Overview of The 1902 $5 First National Bank of Mount Vernon Bill
The Mount Vernon First National Bank opened its doors in 1900 and like other banks of the time was permitted to issue its own currency. It did so until 1935, and at least fifteen different bills were produced, one of which is the 1902 $5 note, one of the earliest which has become coveted by collectors.
The bank issued a total of about 31,570 bills, which are distinctive for their blue colored seal. Traditionally, whenever a bank issues over 10,000 sheets this means that the notes will become relatively common, especially for the smaller denominations. An image of President Ben Harrison can be seen on the front, and aside from the blue seal, each note features a blue colored charter number. Although these bills are known as the series of 1902, in actuality they were issued between the years 1908 and 1928. The blue seals also come in two variants, one of which is named the date back and reads “1902-1908” in back while the other is named the plain back and is devoid of date stamps in back. The value of each bill will be determined by condition as well as the bank that issued it.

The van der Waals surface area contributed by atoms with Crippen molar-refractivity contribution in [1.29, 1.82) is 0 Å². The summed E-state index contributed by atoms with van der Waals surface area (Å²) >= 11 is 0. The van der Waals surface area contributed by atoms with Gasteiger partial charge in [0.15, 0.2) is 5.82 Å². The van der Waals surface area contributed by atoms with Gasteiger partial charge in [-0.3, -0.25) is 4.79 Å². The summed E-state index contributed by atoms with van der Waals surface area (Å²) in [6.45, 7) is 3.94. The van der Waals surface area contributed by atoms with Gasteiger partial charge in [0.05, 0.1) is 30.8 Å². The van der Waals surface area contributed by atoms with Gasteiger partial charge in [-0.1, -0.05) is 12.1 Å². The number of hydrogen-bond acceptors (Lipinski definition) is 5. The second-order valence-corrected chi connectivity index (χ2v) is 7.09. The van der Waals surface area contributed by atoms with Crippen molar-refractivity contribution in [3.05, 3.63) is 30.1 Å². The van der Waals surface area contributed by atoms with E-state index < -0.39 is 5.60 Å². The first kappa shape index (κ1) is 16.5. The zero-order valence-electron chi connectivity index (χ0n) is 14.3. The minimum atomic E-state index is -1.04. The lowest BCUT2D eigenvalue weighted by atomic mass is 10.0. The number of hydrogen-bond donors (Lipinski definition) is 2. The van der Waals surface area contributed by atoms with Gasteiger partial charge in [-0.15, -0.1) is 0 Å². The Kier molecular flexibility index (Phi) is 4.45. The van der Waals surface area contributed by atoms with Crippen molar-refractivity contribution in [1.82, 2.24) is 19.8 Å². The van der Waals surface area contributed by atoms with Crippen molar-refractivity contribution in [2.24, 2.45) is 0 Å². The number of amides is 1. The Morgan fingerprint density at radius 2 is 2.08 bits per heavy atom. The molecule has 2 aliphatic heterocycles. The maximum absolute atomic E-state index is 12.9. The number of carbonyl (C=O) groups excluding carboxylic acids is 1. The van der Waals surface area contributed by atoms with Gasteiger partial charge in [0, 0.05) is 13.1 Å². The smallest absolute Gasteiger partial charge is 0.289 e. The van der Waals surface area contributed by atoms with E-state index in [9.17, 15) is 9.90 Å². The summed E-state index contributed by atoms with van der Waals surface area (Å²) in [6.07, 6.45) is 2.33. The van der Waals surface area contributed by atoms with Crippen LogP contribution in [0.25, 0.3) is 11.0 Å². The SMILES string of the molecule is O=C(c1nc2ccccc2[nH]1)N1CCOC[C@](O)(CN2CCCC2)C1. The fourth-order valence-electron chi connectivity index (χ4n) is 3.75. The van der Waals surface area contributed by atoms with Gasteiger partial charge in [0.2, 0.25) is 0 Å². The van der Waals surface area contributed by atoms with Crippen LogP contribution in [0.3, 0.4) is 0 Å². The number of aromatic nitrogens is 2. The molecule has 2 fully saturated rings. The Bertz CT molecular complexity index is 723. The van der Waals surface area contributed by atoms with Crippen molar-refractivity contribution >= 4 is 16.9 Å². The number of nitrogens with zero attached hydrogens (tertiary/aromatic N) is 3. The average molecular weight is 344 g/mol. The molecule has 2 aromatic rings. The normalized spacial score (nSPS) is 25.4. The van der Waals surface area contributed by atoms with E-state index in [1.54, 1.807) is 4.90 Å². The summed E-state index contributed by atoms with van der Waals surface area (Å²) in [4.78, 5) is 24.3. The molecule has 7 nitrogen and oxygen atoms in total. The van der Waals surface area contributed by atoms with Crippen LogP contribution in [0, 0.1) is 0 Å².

The 1902 $5 note should not be confused with the 1929 $5 bill, which was issued by the same institution. Aside from the fact that both bills were issued decades apart, the 1929 $5 note was issued in lower quantity, with just over 26,000 being printed in total. Additionally, whereas the 1902 $5 note features an image of Ben Harrison, the 1929 $5 note displays an image of Abraham Lincoln. The 1929 bill isn’t that rare but if it is in good condition may still fetch a high price. Both five dollar notes were popular denominations because back in 1929 $5 could be used to purchase a wide range of merchandise. The type 2 1929 $5 note has become quite rare in recent years and its value depends on which bank issued it as well as its condition. Many currency collectors offer a free appraisal for those who are looking for specific valuation.
Benjamin Harrison was America’s 23rd president who served in office between 1889 and 1893. He was a Republican who attended Miami University at Oxford and upon moving to Indianapolis he built a reputation as a successful attorney as well as religious leader at the local Presbyterian Church. He eventually entered politics and joined the Union Army during the American Civil War, reaching the rank of colonel and then brevet brigadier general. He ran for Indiana governor around 1876 but was unsuccessful, although the state’s General Assembly decided to elect him for a six year U.S. Senate term, which he served in between 1881 and 1887. He ran for president and defeated Grover Cleveland, and his administration is best known for the McKinley Tariff, that established protected trading rates, the Sherman Antitrust Act to weaken the power of monopolies and he established the country’s national park system.